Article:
One concern many Americans have about increasing legal immigration is what effect that might have on crime. While that concern is understandable in theory, we just got even more statistical evidence that legal immigrants are more law-abiding than native-born Americans.
A new study evaluates a variety of Census data ranging from 1850 to 2020 to “provide the first nationally representative long-run series (1850–2020) of incarceration rates for immigrants and the US-born.” It finds that from 1880 to 1960, “immigrants’ incarceration rates were virtually identical to the incarceration rates of white US-born men.” However, after 1960, the data diverged, and immigrants actually became less likely than those born in the US to be imprisoned.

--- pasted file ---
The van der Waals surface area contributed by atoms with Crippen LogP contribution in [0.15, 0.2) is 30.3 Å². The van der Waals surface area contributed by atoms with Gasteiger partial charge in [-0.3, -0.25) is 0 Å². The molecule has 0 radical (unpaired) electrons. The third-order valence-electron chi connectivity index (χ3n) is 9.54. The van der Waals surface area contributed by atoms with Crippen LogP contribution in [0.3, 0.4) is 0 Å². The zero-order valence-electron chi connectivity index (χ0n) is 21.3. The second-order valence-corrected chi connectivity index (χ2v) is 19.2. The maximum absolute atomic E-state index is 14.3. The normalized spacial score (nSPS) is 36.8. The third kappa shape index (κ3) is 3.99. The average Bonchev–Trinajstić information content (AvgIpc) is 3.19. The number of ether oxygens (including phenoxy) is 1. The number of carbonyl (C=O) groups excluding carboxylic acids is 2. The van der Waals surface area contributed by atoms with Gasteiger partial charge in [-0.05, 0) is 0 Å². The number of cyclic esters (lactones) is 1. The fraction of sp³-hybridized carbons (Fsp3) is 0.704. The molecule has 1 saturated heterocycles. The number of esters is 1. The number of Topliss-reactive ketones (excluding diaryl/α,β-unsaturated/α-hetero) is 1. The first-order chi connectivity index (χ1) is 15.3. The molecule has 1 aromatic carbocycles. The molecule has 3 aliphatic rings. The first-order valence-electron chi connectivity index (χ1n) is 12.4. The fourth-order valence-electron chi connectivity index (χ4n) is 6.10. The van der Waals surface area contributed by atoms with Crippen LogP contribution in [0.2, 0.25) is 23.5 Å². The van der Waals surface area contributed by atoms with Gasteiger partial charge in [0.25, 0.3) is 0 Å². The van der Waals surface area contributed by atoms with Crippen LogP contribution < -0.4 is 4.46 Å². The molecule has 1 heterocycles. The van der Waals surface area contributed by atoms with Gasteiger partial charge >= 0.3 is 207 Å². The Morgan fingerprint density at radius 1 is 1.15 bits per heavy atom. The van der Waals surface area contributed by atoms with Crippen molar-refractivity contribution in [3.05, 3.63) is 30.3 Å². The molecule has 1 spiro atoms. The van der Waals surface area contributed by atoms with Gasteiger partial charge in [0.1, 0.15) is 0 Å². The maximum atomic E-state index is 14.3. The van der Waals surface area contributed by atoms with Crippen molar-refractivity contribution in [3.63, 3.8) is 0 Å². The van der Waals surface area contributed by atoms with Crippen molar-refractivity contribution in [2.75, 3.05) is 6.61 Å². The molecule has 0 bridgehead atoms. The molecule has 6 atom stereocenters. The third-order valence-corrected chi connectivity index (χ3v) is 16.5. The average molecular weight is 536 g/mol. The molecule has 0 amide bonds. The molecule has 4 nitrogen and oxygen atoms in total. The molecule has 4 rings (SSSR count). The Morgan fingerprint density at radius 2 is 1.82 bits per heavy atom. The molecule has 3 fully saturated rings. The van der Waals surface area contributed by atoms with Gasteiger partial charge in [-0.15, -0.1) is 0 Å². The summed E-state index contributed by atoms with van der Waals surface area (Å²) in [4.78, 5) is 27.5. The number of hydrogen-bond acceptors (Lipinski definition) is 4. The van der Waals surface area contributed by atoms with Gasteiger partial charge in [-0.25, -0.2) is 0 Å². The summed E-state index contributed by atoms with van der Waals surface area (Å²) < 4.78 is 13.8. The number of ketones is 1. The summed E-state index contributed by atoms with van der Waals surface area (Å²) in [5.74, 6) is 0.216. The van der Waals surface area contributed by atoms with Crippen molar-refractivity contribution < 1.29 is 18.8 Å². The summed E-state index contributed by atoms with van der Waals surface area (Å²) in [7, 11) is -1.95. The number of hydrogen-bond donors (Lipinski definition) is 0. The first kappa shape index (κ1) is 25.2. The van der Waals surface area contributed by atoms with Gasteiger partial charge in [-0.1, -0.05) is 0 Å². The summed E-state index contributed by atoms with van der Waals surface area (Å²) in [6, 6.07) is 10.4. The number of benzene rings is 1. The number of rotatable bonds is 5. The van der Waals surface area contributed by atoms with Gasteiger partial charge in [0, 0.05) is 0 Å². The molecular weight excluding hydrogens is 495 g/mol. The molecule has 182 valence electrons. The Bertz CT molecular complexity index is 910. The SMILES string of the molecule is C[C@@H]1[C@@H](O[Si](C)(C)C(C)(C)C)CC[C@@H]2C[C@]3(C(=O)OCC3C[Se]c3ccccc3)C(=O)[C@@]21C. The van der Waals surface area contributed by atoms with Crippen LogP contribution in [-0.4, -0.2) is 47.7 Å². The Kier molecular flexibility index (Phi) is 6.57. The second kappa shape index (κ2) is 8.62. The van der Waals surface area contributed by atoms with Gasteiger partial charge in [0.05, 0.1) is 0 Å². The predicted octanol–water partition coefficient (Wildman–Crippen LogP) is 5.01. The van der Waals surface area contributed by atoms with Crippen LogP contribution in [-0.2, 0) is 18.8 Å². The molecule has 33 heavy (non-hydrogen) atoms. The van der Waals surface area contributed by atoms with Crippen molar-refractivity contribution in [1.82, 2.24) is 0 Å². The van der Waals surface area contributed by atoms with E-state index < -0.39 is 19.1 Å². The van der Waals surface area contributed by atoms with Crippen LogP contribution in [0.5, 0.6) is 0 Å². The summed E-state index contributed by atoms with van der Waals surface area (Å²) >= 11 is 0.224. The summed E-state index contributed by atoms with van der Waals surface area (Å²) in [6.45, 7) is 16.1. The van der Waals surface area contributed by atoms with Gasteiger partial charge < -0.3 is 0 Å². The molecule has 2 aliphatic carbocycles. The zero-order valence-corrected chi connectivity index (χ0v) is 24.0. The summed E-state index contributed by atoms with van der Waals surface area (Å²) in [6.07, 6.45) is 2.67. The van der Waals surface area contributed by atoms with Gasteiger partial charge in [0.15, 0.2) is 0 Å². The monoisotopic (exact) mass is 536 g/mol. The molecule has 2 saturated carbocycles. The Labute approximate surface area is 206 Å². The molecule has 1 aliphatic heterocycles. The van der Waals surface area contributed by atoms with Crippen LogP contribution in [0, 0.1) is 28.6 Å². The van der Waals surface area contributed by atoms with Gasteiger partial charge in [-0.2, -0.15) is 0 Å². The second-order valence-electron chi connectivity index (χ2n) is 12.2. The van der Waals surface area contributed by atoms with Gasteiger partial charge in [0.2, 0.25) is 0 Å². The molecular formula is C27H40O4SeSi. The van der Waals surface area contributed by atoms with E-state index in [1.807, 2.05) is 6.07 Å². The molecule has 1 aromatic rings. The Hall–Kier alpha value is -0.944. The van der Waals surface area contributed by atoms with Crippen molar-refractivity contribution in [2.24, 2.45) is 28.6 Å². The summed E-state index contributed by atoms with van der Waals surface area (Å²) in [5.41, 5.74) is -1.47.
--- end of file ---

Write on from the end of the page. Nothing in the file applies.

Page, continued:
“If we compare immigrants to the broader US-born population (including non-white individuals), then immigrants are 60% less likely to be incarcerated in recent years,” the study concludes.
This isn’t the first research to reach similar conclusions. The Cato Institute’s Alex Nowrasteh has repeatedly analyzed data and similarly found that immigrants are more law-abiding than US natives. For example, Nowrasteh crunched the numbers from Texas and found that not only are legal immigrants less likely to commit crimes than Americans—illegal immigrants are too. This held true for crimes ranging from homicide to sex crimes to larceny.
“In Texas in 2017, illegal immigrants were 47 percent less likely to be convicted of a crime than native‐born Americans and legal immigrants were about 65 percent less likely to be convicted of a crime than native‐born Americans,” Nowrasteh reported.